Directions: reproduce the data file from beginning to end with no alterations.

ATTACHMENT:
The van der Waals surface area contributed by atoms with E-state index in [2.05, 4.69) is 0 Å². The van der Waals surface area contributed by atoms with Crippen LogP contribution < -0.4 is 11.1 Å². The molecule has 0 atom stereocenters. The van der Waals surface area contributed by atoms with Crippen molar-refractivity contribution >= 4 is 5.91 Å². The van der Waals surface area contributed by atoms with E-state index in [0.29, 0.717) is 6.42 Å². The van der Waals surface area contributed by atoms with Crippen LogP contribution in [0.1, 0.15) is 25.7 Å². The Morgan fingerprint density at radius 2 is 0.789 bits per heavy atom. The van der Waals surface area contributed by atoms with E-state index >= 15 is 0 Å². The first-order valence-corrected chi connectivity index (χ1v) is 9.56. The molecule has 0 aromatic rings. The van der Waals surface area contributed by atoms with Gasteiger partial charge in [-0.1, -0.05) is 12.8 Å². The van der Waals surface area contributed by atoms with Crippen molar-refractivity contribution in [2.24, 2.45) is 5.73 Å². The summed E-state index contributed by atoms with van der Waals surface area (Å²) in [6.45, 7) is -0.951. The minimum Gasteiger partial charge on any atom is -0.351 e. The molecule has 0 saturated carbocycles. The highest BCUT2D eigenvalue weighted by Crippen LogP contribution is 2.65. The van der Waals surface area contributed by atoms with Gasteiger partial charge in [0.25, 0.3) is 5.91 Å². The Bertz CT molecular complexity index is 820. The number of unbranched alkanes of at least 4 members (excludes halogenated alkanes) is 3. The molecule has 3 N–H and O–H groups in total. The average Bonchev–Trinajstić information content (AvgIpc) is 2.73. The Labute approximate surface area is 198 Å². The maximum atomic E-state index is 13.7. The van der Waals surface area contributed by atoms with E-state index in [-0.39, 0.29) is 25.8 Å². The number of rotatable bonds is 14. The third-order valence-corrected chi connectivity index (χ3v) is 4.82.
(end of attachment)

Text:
The van der Waals surface area contributed by atoms with E-state index in [2.05, 4.69) is 0 Å². The van der Waals surface area contributed by atoms with Crippen LogP contribution < -0.4 is 11.1 Å². The molecule has 0 atom stereocenters. The van der Waals surface area contributed by atoms with Crippen molar-refractivity contribution >= 4 is 5.91 Å². The van der Waals surface area contributed by atoms with E-state index in [0.29, 0.717) is 6.42 Å². The van der Waals surface area contributed by atoms with Crippen LogP contribution in [0.1, 0.15) is 25.7 Å². The Morgan fingerprint density at radius 2 is 0.789 bits per heavy atom. The van der Waals surface area contributed by atoms with E-state index >= 15 is 0 Å². The first-order valence-corrected chi connectivity index (χ1v) is 9.56. The molecule has 0 aromatic rings. The van der Waals surface area contributed by atoms with Gasteiger partial charge in [-0.1, -0.05) is 12.8 Å². The van der Waals surface area contributed by atoms with Crippen molar-refractivity contribution in [2.24, 2.45) is 5.73 Å². The summed E-state index contributed by atoms with van der Waals surface area (Å²) in [6.45, 7) is -0.951. The minimum Gasteiger partial charge on any atom is -0.351 e. The molecule has 0 saturated carbocycles. The highest BCUT2D eigenvalue weighted by Crippen LogP contribution is 2.65. The van der Waals surface area contributed by atoms with Gasteiger partial charge in [0.25, 0.3) is 5.91 Å². The Bertz CT molecular complexity index is 820. The number of unbranched alkanes of at least 4 members (excludes halogenated alkanes) is 3. The molecule has 3 N–H and O–H groups in total. The average Bonchev–Trinajstić information content (AvgIpc) is 2.73. The Labute approximate surface area is 198 Å². The maximum atomic E-state index is 13.7. The van der Waals surface area contributed by atoms with E-state index in [-0.39, 0.29) is 25.8 Å². The number of rotatable bonds is 14. The third-order valence-corrected chi connectivity index (χ3v) is 4.82.